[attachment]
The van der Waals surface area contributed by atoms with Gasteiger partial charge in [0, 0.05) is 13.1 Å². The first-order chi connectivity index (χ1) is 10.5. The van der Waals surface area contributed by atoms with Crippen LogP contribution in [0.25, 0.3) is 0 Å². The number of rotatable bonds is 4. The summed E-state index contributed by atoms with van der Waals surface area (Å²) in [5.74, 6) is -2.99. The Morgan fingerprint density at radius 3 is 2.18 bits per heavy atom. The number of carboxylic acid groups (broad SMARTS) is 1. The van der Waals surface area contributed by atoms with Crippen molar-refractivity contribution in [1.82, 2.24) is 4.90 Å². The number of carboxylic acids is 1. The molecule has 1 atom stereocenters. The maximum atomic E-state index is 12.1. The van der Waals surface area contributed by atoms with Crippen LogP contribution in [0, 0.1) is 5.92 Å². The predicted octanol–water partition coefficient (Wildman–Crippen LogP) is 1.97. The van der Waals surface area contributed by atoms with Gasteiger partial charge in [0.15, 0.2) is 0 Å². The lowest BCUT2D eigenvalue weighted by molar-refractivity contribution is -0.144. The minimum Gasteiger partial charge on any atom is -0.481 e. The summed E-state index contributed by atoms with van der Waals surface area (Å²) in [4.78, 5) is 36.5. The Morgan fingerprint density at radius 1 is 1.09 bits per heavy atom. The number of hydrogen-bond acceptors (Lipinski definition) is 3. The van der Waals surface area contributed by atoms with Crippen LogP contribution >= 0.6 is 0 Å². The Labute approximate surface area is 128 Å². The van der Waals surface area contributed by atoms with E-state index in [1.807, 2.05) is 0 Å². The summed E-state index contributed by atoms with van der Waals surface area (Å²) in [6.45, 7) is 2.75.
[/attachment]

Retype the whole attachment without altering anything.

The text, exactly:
The van der Waals surface area contributed by atoms with Gasteiger partial charge in [0, 0.05) is 13.1 Å². The first-order chi connectivity index (χ1) is 10.5. The van der Waals surface area contributed by atoms with Crippen LogP contribution in [0.25, 0.3) is 0 Å². The number of rotatable bonds is 4. The summed E-state index contributed by atoms with van der Waals surface area (Å²) in [5.74, 6) is -2.99. The Morgan fingerprint density at radius 3 is 2.18 bits per heavy atom. The number of carboxylic acid groups (broad SMARTS) is 1. The van der Waals surface area contributed by atoms with Crippen molar-refractivity contribution in [1.82, 2.24) is 4.90 Å². The number of carboxylic acids is 1. The molecule has 1 atom stereocenters. The maximum atomic E-state index is 12.1. The van der Waals surface area contributed by atoms with Crippen LogP contribution in [0, 0.1) is 5.92 Å². The predicted octanol–water partition coefficient (Wildman–Crippen LogP) is 1.97. The van der Waals surface area contributed by atoms with Gasteiger partial charge in [0.15, 0.2) is 0 Å². The lowest BCUT2D eigenvalue weighted by molar-refractivity contribution is -0.144. The minimum Gasteiger partial charge on any atom is -0.481 e. The summed E-state index contributed by atoms with van der Waals surface area (Å²) in [4.78, 5) is 36.5. The Morgan fingerprint density at radius 1 is 1.09 bits per heavy atom. The number of hydrogen-bond acceptors (Lipinski definition) is 3. The van der Waals surface area contributed by atoms with Crippen LogP contribution >= 0.6 is 0 Å². The Labute approximate surface area is 128 Å². The van der Waals surface area contributed by atoms with E-state index in [1.807, 2.05) is 0 Å². The summed E-state index contributed by atoms with van der Waals surface area (Å²) in [6.45, 7) is 2.75.